Scleroderma literally means " hard skin," which is a common finding to this group of diseases. It accurs due to the abnormal growth of connective tissue. There are broadly two categories of scleroderma: localized scleroderma ( affects skin and rarely muscles ) and systemic sclerosis ( affects skin and internal organs like heart, lung, intestines etc).
Localized scleroderma generally remains limited and does not progress to the systemic form. Localized scleroderma further can two types; morphea and linear.
Systemic sclerosis affects the skin, muscles, blood vessels and internal organs. It is often divided into diffuse and limited disease. Diffuse systemic sclerosis is a rare disease that can be severe and sometimes life-threatening.
What causes it ?
he exact cause of scleroderma is not known. However, it has been known that body makes too much of collagen ( substance that heals and gives us scars ) that gets deposited in the skin and other body organs, causing the skin to tighten and harden and the organs to dysfunction. Another component is abnormal function of cells in the lining of blood vessels, which leads to Raynaud's phenomenon (pallor, blue fingers or toes) and telangiectasias (red spots). These abnormalities are triggered by abnormal functioning of our own immune cells, some environmental agents of hormones that stimulates cells to produce excess collagen.
What is the Treatment
No treatment till date has been proven effective in reducing the skin thickening. However, several treatments are very effective at preventing and/ or reducing organ damage from this disease. While treatments are not able to reverse the disease, they may actually prolong life. So treatment dicisions are made on a symptom-by-symptom, organ-by-organ basis.
Dont't smoke. Somoking narrows blood vessels, making Raynaud's worse.
Avoid the cold when possible.
Dress warmly, in layrs. Mitterns are warmer than gloves. Use drugs perscribed by your doctor to improve your circulation ( Calcium channel blockers, angiotensin receptor blockers, ACE inhibitors etc.) Skin sores and ulcers can be treated with nitroglycerin paste or antibiotic cream. Narcotic analgesics may be necessary to treat the pain of these ulcers.
- Apply moisturizing creams and lotions frequently, especially after bathing. Apply sunscreen before going outdoors.
- Use only warm water in your bath or shower ( hot water is too drying)
- Avoid harsh soaps, household cleaners and caustic chemicals. Use rubber gloves if you cannot avoid harsh chemicals.
- Itching can be treated with oral antihistamines, topical analgesics and topical corticosteroids
Stiff muscles and joints
- Get regular exercise to maintain range of motion and muscle strength.
- Use pain killers as prescribed by your doctor.
- DO NOT mix up two or more NSAIDs on the same day.
- DO NOT take pain killers empty stomach.
- Practice good oral hygience- brush and floss regularly. Use fluoride rinses or prescription toothpastes.
- See your dentist regularly.
- Keep your mouth moist by taking frequent sips of water, chewing sugarless gum or using saliva substitutes.
- Perform facial exercises to help keep your mouth and face flexible.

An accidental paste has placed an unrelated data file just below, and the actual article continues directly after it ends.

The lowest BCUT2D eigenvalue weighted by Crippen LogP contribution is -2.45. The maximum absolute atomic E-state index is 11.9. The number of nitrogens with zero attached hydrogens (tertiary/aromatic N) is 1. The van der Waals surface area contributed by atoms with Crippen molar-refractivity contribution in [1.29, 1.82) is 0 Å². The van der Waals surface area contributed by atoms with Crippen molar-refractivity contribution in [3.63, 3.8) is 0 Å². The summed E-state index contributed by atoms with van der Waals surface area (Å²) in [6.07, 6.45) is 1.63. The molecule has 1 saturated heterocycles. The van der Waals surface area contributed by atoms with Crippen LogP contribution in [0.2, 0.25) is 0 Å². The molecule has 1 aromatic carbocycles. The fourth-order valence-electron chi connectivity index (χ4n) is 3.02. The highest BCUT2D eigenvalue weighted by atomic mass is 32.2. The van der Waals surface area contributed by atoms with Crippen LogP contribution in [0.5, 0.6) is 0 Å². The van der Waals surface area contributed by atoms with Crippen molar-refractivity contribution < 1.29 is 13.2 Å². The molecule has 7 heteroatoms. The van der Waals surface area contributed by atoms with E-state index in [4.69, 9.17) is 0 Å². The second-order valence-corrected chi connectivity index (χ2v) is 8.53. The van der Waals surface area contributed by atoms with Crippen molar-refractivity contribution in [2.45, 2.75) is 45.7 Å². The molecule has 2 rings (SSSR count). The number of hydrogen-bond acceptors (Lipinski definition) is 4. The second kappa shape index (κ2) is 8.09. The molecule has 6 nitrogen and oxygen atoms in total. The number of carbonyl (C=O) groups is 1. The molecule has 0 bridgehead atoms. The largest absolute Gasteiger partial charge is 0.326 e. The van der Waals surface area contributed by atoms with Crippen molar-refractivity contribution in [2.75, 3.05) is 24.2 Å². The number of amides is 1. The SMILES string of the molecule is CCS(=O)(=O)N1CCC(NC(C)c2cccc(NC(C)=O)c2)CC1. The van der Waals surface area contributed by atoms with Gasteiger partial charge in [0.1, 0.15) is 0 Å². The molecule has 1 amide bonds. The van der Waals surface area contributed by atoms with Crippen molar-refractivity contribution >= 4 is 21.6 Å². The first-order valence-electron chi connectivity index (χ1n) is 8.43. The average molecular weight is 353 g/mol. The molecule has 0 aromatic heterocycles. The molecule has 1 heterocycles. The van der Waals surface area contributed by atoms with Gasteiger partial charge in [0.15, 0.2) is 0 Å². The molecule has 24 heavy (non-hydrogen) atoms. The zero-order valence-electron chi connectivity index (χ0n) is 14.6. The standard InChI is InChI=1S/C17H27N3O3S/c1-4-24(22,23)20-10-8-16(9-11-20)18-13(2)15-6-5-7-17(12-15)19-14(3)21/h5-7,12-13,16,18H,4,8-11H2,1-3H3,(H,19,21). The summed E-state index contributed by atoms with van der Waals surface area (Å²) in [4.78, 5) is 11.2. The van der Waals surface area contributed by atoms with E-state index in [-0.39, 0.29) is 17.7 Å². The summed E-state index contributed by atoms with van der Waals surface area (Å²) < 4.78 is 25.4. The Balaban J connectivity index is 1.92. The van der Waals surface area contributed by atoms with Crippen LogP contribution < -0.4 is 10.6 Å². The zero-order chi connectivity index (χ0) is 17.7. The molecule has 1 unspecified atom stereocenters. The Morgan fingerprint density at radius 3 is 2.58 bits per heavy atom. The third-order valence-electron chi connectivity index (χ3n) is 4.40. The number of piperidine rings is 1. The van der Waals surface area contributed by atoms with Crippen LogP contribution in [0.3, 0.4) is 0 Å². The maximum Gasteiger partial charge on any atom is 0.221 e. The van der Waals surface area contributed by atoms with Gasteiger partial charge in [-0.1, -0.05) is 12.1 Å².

- Eat small, frequent meals.
- Remian standing or sitting at least one hour after eating.
- Avoid late-night meals.
- Chew food well.
- Proton pump inhibitors, such as omeprazole and lansoprazole, can be taken for heartburn.
- Promotility agents may help move food through the gastrointestinal tract.
- Antibiotics may relieve diarrhea caused by bacterial overgrowth.
- Vitamin supplementation may be needed.
- Immunosuppressive drugs such as cyclophosphamide and azathioprine, along with low-dose steroids can be used to treat pulmonary fibrosis.
- Vasodilators such as prostacyclin, Bosentan, sildenafil can be used to treat pulmonary hypertension.
- Get regular check-ups with your doctor and have lung function tests performed often so that lung disease can be caught early and treated.
- Get flu and pneumonia vaccines.
- Measure BP regularly and alert your doctor if it is high. Angiotensin- Converting Enzymes (ACE) inhibitors, including captopril, enalapril and ramipril can effectively manage acute renal crisis by lowering high blood pressure.
- Angiotensin II receptor inhibitors may be used to control hypertension when your are not in renal crisis.
- Kidney dialysis may be necessary for some patients, atleast temporarily.
- Renal transplantation may be necessary if kidney are damaged permanently.
Treatments for heart disease vary according to the way the heart is being affected by systemic sclerosis.
Who is at risk of getting this disease ?
- Anyone can get scleroderma at any age. Women are more commonly diagnosed with scleroderma than men. In fact women with the disease outnumber men with it by about four-to-one.
- Localized scleroderma is more common in children and young women.
- Morphea usually appears between the ages of 20 and 40.
- Linear scleroderma usually occurs in children or teenagers.Systemic sclerosis, whether limited or diffuse, typically occurs in people 30 to 50 years of age.
Localized scleroderma is not life-threatening. Systemic sclerosis patients are at risk of serious complications, kidney disease, Pulmorary Arterial Hypertension (PAH) (high blood pressure in the arteries around the lugs), alveolitis ( inflammation of the lungs), Gastro-intestinal ( GI ) disease and heart damage that can be fatal and adversely affect the quality of life.
Any female diagnosed with scleroderma needs to check with her physician and obstetrician to discuss possible complications associated with having children. If scleroderma has stabilized, then the physicians are better able to determine if the body can handle pregnancy and childbirth. The genetic risk of transmission of disease to children is negligible.